gentleman /’dʒɛntl(ə)lmən/

Gentleman's PortraitAlthough it’s possible to use the word sarcastically, most men would be quite happy to be called a gentleman. GQ Magazine is not, as the ungentlemanly would say, “Gay Quarterly,” but Gentlemen’s Quarterly. The quartlerly piece is an historical remnant of its early incarnation as a supplement to Esquire magazine; it was a fashion addendum published every three months – quarterly. GQ started life in 1931 as Apparel Arts, became part of Esquire in 1957, and was bought by Conde Nast in 1983 to become the monthly GQ that is now circulating.

So what is it about the word gentleman that GQ readers hope applies to them?

The word comes from the Old French gentilz hom, a “gentle man,” and the word gentle comes from the Latin gentilis meaning belonging to the same race. It’s this root word gentle that does the harder work. Way back in the 13th century, to describe someone as gentle was to indicate that they were well-born and belonged to a family of some position.

The sort of behavior one expected from someone of gentle birth was honor, nobility, generosity, courtesy, and polite. It was – and still can be – used as an adjective to describe a man but is now just part of the whole word, gentleman.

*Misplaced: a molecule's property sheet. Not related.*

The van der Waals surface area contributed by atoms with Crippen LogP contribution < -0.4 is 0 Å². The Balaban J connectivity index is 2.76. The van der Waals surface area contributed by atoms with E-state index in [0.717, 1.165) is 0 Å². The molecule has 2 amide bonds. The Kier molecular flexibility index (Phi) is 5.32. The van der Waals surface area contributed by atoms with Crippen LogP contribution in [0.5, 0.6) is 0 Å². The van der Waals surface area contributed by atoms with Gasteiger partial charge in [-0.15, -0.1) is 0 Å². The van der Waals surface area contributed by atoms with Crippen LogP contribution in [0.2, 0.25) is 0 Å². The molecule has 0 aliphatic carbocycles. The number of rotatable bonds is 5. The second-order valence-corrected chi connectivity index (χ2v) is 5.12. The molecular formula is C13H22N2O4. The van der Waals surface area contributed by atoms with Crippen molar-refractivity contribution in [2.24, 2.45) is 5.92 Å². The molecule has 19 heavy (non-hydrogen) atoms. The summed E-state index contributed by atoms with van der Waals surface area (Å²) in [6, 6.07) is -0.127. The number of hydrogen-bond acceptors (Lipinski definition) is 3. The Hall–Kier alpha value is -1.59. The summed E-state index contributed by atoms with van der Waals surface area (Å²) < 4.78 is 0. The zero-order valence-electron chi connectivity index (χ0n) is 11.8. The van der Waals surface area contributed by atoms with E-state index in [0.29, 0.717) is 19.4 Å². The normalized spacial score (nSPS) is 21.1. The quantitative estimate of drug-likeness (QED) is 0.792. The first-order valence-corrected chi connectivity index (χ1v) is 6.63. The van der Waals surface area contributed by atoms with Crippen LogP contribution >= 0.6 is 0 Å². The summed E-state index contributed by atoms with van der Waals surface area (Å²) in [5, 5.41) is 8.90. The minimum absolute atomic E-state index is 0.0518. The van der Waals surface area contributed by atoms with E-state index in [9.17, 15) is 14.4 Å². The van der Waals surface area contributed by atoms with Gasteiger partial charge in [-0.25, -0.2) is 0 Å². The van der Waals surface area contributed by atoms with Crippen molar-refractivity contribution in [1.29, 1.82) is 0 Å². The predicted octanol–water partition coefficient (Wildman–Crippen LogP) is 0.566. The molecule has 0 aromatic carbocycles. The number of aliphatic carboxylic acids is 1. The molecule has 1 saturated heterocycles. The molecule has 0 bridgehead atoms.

A fascinating use of the word gentle is as an adjective to mean enchanted or haunted by fairies. Some folks use the phrase “the gentle people” to refer to fairies, and in the book The History of Carrickfergus by Samuel McSkimin, he says, “The large hawthorns growing singly…are deemed sacred to fairies and are hence called gentle thorns.”

Although it is used primarily as a positive appelation, it can have some negative or sarcastic uses. The devil is sometimes called the gentleman in black; a pirate can be described as a gentleman of fortune; a highwayman had the label gentleman of the road, which is also used for a hobo.

Oddly enough, the word as a whole can be used as an adjective to refer to someone who follows a profession or trade, but in such a way as to be better than the average person. So a gentleman farmer is higher up the social scale than a farmer; a gentleman thief is almost a good thing to be; a gentleman adventurer has a ring about it that sounds much better than just a common explorer. Note, though, that a gentleman friend is different – it’s a boyfriend.

Using the shortened version, gent, is typically in order to ascribe a sort of unworthiness to the person to whom the word is directed. And of course, if you ask for the gents, you won’t be shown a group of classy men but a row of glassy urinals!

And so, gentle reader, I come the end of this scholarly piece. Let me know what you think and I will be happy to respond – you have my gentleman’s agreement on that!

Thanks to Marina Herold for suggesting this word. It would be ungentlemanly of me to not mention her.

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